In a photograph publicising Granta’s list of the best young British novelists in 2013, Adam Foulds stood out as the only author wearing a suit and tie. Against the swath of colour displayed by the other writers, he cut an austere, faintly T S Eliot-ish figure in a dark navy suit. Foulds’s prose possesses a similar boxed-in formality; the reader is often left with a sense of what is withheld rather than what is given. It’s a style that has been well matched to the historical settings of his previous fiction and poetry, such as the Victorian lunatic asylum in his Booker-shortlisted second novel, The Quickening Maze (2009), and the stifling air of colonial decline in 1950s Kenya in his long poem The Broken Word (2008).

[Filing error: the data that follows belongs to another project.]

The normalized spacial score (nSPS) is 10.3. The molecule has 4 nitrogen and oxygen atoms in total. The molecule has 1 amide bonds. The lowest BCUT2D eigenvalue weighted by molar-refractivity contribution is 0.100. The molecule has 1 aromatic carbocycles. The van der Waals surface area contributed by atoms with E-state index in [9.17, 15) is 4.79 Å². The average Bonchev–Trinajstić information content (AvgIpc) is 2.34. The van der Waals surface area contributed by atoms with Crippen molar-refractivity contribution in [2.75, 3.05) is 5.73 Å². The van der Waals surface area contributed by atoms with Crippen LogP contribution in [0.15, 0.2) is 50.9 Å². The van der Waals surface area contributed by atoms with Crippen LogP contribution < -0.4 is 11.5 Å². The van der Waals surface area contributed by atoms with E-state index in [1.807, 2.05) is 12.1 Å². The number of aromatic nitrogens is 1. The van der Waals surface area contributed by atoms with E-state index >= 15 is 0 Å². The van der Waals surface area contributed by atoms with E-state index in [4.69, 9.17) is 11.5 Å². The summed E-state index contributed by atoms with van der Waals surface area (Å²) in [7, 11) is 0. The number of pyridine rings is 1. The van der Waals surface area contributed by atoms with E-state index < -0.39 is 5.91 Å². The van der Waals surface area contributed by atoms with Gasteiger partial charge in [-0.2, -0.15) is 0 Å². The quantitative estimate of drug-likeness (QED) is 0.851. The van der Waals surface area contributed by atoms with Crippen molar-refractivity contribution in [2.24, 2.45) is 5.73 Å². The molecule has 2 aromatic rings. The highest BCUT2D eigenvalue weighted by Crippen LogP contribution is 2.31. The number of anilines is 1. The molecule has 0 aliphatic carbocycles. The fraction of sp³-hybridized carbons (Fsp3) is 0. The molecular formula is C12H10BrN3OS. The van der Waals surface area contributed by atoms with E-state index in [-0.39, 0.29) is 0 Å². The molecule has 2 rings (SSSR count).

In the Wolf’s Mouth is, like The Quickening Maze, an orthodox historical novel. The majority of the narrative unfolds during the Second World War, or, more precisely, during the Allied invasion of North Africa and Sicily in 1942–3. The novel opens, however, with a prewar Sicilian prologue in 1926. Initially